But Lynch fans might find stuff to enjoy in Dune anyhow. After all, there's a floating bug monster that parlays with Jose Ferrer's space emperor in the early going, flanked by legions of somnambulant slaves in black raincoats that probably inspired the villains in Dark City. This is followed by Kenneth MacMillan's puss-faced Baron Harkonnen floating around on wires, plucking out the heart of an angel-faced boy-toy (who was planting Blue Velvet-style pastel flowers only moments earlier), and sharing some homo-erotic blubbering with his nephew Feyd (played by Sting, who can't act but lends the film his charismatic rock star presence). Even when the plot is difficult to follow -- some nonsense involving a trade war over different planets that all made sense in Frank Herbert's original novel -- there's enough giddy comic book theatrics to keep Dune interesting as it meanders along for nearly three hours.
Continue reading: Dune (1984) Review
When we last left young teen Sandy Ricks (Luke Halpin), he had convinced his parents to let him keep Flipper the dolphin as his pet and lifelong friend, but in the months that have passed, life's gotten a bit rough down in the Keys. Ma Ricks has died, and Pa (Brian Kelly, a less scary replacement for the first film's Chuck Connors), is off at marine park ranger training school. Sandy and Flipper have been in the care of a neighbor, but now the state is building a new causeway right through Flipper's lagoon, and the Miami Seaquarium is coming to take him away.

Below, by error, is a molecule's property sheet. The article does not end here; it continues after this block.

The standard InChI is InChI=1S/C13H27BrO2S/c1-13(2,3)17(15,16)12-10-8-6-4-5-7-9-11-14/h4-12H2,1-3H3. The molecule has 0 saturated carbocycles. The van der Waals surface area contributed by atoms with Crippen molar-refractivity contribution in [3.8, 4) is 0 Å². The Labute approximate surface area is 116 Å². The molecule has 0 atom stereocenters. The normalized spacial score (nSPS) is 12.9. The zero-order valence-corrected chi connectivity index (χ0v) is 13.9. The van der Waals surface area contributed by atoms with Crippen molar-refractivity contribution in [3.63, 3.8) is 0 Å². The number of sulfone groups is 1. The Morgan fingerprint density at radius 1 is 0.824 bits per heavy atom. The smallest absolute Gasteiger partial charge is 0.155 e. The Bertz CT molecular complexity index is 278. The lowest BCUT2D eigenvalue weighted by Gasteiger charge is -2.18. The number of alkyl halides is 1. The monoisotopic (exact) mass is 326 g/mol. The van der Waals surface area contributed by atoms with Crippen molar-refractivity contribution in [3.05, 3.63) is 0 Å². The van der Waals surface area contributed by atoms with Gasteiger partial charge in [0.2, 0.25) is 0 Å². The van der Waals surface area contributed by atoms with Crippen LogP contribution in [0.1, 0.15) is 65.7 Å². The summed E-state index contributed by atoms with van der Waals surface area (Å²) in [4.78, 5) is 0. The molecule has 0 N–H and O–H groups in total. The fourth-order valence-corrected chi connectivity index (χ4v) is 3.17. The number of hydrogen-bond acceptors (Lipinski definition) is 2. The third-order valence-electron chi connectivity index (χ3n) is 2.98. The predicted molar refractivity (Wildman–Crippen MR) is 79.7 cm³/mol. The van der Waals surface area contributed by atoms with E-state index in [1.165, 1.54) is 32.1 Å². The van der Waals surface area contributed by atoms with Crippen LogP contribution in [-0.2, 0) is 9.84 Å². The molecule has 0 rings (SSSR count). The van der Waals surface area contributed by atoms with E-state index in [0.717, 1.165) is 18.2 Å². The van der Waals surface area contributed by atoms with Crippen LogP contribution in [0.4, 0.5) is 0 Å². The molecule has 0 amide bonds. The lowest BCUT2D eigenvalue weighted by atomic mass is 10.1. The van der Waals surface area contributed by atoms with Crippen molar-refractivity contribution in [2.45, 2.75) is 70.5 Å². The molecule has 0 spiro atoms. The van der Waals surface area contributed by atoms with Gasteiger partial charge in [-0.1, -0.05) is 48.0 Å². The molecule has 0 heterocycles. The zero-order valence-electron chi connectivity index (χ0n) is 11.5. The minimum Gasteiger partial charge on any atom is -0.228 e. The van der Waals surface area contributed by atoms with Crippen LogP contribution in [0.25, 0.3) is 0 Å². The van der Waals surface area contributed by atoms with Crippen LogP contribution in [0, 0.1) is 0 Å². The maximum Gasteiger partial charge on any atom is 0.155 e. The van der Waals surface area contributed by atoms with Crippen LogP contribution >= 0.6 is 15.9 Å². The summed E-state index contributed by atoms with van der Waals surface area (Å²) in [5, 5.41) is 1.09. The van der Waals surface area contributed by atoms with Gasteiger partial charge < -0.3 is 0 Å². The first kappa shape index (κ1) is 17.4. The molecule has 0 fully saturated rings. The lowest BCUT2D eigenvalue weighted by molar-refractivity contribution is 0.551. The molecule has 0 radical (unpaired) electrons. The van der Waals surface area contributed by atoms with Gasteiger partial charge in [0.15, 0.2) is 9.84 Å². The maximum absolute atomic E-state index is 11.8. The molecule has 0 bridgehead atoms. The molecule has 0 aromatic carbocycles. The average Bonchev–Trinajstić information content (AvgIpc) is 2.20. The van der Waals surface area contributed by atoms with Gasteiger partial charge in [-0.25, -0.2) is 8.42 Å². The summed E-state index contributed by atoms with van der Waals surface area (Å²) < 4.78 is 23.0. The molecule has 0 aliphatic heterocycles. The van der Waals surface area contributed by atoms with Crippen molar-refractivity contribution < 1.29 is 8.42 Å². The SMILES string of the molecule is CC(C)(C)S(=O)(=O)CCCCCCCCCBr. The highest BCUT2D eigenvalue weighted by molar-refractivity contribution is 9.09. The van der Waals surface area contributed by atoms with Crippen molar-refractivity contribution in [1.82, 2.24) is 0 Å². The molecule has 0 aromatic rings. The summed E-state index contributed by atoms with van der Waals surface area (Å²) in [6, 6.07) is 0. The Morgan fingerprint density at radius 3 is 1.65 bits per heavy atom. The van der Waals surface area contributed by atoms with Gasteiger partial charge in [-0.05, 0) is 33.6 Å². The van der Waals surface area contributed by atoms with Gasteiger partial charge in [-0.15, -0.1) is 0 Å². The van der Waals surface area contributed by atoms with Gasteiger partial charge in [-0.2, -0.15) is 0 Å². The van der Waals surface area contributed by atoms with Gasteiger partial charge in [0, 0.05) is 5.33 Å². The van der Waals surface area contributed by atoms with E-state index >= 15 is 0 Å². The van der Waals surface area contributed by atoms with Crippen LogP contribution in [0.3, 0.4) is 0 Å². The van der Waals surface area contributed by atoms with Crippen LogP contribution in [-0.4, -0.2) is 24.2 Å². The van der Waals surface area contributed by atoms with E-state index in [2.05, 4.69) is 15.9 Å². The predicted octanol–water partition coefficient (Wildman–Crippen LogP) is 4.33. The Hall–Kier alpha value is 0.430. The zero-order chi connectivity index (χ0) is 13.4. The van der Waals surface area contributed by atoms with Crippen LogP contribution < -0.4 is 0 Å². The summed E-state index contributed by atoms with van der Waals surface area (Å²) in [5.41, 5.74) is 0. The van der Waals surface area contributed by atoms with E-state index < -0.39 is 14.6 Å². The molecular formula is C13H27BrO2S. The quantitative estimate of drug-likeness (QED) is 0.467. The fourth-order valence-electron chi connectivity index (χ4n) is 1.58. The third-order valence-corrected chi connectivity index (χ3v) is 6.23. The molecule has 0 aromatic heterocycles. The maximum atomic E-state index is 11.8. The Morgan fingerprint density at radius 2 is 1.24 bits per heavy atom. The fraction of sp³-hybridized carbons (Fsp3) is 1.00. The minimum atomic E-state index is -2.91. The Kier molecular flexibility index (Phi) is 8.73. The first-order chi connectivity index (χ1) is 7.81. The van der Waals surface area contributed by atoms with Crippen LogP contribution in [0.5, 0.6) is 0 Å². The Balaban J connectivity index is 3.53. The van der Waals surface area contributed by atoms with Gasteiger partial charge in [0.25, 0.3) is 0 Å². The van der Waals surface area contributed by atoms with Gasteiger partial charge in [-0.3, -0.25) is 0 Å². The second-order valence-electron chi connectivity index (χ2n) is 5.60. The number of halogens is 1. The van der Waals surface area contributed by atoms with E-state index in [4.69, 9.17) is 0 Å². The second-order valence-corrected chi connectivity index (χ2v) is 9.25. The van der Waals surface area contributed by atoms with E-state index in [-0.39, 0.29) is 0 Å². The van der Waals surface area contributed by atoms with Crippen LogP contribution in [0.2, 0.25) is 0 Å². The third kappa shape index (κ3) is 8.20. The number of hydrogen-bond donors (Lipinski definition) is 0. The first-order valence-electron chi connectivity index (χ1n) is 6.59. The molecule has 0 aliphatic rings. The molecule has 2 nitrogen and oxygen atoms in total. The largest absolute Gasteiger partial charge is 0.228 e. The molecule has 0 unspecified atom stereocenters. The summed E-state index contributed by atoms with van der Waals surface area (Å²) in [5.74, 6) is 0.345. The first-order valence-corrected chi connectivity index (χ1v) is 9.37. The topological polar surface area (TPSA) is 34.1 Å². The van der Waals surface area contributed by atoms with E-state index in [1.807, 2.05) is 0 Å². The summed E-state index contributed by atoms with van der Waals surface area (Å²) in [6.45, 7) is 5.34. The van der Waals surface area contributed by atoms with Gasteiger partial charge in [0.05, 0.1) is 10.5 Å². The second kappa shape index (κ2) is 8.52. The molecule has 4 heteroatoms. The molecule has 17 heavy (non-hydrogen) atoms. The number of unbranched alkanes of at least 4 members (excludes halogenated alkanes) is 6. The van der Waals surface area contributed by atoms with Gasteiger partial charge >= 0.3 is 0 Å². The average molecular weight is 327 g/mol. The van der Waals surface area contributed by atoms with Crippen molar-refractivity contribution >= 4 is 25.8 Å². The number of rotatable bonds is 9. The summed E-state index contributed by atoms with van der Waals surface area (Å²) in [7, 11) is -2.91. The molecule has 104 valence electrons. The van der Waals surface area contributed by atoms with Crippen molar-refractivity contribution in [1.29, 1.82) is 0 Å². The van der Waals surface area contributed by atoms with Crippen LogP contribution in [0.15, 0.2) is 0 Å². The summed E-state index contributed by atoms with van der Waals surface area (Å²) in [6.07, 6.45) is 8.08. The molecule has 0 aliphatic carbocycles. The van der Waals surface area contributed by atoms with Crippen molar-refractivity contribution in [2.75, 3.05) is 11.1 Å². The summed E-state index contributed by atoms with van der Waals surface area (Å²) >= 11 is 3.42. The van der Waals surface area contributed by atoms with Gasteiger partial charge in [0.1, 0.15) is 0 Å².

Continue reading: Flipper's New Adventure Review
The production design is murky, as though everything were taking place after a storm, with the actors wearing drab brown under heavy, tangled hair and beards. Everyone looks grim and unhappy, and they don't emote very much. The killers, including Jon Finch's Macbeth, stumble semi-moronically into their choices -- even would-be good guy MacDuff (Terence Bayler) comes off as less of a heroic avenger than an ignorant thug.
Continue reading: Macbeth Review
For this opus, another music-filled epic writ small, Prince plays bored bachelor Christopher Tracy, who plys the French Riviera for divorcees and socialites with the help of a friend named Tricky (Jerome "The Time" Benton, who appeared in exactly three movies -- all of them starring Prince). The bulk of the story concerns his persual of Mary -- and Kristin Scott Thomas's appearance as her in this, her first motion picture, makes the movie about as noteworthy as it's going to get.
Continue reading: Under The Cherry Moon Review